Another nail in the coffin, another sprout in the earth

Well, there's a new ingredient in the stew leading up to Lambeth.

There's new fodder for Anglicans on the right in their ongoing search for cause in their weeping and teeth gnashing.

The Church of England - the "mother church" of the Anglican Communion - has, in its General Synod, finally joined most of its counterparts in the West in assenting to the appointment of women as bishops in the Church of England. Reactions from conservatives in the church are just beginning to emerge, but this promises to be a point of great concern for the leaders of Anglican churches in the Global South.

It does represent, after all, yet another nail in the coffin of sexism.

As such, it promises to be fuel for the fire - if there is to be fire at all - at the upcoming Lambeth Conference.

There are a lot of great sources for learning more about the C of E's move. I offer these two for your consideration:
  • This New York Times article is a good introduction to what happened and the context in which it happened
  • I would also suggest this post by my friend and mentor Elizabeth Kaeton particularly because she explores the relationship between heterosexism and sexism in the context of the Anglican Communion
And for my two cents worth, that's where I'd like to begin.

I do firmly believe that our current strife within the Anglican Communion is due, almost entirely, to the ongoing stranglehold that sexism has on much of the church. Furthermore, I believe that the greater our success is in releasing the pressure of sexism, the more likely it is that our homophobia and heterosexism will simply decay into nonexistence. The logical structures of homophobia and heterosexism have no leg on which to stand when their false premise of sexism is cast away.

Plenty of people smarter and more articulate than me have explored this more than I will today, and I encourage you to study them. But as anecdotal evidence of my thinking I'll direct you to the reported comments of the Bishop of Fort Worth:

I read a blog recently (I can't find the citation at this moment or I'd link it) that reported that Bishop Iker of Fort Worth, while in an educational setting in one of his parishes, declared that he would more likely receive communion from +Gene Robinson than from ++Katharine Jefferts Schori. His reason? He said that while +Gene is a "sinner", at least he is "proper matter for ordination" (read: male), therefore the Eucharist would be "valid".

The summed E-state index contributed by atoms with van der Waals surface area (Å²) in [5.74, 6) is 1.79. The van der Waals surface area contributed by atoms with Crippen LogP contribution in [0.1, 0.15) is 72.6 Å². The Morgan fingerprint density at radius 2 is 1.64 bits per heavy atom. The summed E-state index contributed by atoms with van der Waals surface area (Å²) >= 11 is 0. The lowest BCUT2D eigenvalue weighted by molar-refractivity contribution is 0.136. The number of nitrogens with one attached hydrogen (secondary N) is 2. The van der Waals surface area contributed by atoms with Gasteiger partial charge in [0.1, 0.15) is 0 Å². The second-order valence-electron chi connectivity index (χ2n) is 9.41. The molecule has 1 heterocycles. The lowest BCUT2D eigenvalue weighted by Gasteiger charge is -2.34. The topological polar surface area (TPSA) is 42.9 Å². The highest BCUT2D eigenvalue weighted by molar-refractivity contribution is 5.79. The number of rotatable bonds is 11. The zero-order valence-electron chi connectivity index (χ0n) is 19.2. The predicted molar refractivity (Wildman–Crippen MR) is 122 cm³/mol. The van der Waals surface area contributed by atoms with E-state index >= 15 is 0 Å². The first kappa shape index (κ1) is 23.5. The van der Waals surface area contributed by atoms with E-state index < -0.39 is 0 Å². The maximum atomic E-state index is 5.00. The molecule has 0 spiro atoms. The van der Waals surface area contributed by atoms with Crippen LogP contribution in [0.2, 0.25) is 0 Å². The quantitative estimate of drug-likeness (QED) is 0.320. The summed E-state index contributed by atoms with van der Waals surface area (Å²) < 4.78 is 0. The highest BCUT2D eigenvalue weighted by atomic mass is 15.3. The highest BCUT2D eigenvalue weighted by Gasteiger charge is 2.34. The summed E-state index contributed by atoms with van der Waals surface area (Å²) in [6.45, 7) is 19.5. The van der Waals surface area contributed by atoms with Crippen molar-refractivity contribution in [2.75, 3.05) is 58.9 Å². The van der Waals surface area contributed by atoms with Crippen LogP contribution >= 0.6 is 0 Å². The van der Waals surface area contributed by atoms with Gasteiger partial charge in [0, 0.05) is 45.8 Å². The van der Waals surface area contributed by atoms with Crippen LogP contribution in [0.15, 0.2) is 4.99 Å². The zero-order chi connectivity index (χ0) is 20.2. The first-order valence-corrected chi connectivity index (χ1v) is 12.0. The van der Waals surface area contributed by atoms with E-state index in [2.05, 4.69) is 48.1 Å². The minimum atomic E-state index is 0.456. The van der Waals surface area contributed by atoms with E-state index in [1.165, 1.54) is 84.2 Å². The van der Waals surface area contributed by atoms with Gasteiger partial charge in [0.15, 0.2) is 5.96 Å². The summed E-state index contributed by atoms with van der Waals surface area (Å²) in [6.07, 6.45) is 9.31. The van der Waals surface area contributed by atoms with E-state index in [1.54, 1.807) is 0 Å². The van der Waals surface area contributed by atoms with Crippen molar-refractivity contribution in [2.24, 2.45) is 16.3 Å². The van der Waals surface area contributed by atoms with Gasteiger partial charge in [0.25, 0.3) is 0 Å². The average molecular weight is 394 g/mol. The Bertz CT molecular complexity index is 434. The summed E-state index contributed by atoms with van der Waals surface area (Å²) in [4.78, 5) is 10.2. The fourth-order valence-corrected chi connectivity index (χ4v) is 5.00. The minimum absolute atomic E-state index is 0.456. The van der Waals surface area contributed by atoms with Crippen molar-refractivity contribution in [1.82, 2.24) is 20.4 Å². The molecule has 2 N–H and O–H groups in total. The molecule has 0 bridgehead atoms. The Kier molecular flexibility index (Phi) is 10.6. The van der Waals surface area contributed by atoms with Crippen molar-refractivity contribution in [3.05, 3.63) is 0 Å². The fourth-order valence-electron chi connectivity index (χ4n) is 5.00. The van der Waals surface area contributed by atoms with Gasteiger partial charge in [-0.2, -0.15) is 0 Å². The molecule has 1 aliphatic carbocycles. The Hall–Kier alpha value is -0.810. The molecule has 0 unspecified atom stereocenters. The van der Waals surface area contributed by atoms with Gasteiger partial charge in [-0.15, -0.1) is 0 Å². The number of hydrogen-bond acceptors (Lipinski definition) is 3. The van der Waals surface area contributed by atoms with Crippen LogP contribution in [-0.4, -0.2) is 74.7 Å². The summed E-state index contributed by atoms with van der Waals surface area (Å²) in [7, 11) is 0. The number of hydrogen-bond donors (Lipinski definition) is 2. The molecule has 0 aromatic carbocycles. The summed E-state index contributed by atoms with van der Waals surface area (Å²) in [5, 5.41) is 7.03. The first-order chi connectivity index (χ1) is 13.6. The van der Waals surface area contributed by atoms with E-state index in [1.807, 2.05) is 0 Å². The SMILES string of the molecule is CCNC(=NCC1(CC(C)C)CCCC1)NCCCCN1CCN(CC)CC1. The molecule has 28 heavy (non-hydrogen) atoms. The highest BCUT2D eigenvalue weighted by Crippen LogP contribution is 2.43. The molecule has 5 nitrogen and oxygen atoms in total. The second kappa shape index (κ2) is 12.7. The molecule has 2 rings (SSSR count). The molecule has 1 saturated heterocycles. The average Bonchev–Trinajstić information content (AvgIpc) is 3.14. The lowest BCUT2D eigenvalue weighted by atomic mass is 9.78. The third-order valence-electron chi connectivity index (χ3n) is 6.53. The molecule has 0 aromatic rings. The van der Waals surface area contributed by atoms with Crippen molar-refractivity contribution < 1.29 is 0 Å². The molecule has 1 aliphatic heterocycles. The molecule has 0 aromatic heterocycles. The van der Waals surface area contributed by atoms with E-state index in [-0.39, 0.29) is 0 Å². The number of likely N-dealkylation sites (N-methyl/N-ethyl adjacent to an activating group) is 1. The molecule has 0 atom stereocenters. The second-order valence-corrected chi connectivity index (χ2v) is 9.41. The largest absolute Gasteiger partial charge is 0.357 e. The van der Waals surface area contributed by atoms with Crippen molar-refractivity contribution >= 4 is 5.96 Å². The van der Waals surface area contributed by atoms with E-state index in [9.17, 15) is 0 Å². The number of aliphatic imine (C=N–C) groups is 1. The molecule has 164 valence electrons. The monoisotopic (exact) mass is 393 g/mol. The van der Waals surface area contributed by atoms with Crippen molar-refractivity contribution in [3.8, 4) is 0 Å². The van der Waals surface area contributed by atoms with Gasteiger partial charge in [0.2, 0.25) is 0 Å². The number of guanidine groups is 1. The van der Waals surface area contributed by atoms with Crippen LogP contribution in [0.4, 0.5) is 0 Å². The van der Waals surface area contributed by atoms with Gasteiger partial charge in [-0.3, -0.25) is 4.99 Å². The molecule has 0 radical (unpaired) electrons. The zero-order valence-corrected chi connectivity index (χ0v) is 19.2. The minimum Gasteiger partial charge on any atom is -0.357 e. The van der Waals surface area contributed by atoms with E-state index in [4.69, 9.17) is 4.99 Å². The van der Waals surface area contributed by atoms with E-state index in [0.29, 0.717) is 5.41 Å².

Thank you Bishop Iker for making my point!

So pardon me, as I celebrate with my brothers and sisters in the UK as they take the next step in alleviating sexism, and as such, heterosexism!

In my preparations for preaching this Sunday, I stumbled across this quote from Alfred North Whitehead:

"The essence of life is to be found in the frustration of established order."
(Modes of Thought, page 119)

The Gospel text appointed for this Sunday is the parable of the sower and the seeds. You know the story, some fell on rocks, some fell on the path, but that which fell in the earth took root, etc.

I have always thought of this as a call to use judgment - to carefully discern where you spend your energy and resources, so as not to waste even the abundance of God's gifts.

I still think that's a valid lesson, but Whitehead has me thinking about it with a different slant. Perhaps another lesson is not just with an eye to where we should sow, or how we should be sown, but a rather simple lesson about the nature of the sowing.

The seed that fell on rock could not "frustrate the established order" that surrounded it. The rock was too impenetrable.

The seed that fell on the path could not "frustrate the established order" that surrounded it. It would be trampled down before it had the chance.

The seed that fell on the earth, however, was able to germinate, and take root, and maybe even bear fruit! But none of this would have happened if it had not "frustrated the established order" that surrounded it.

So perhaps one of the lessons of this parable is that we should not so deeply fear "frustrating the established order". Perhaps it is precisely in that "frustration" that we are able to break in and make room for new growth.

Through the weeping and gnashing of teeth that will undoubtedly come out in the weeks ahead, one of the battle cries (be it spoken or implied) will be that the Church of England has frustrated the established order. Indeed, they have. But our call as Christians is not to uphold the status quo but to frustrate it - to till it and to disturb it and to loosen it so that it CAN support new growth.

Some will complain. I have no doubt. They always do.

But I commend the Church of England for opening its doors a little wider. I commend them for making space for new growth, and for helping to bury injustice.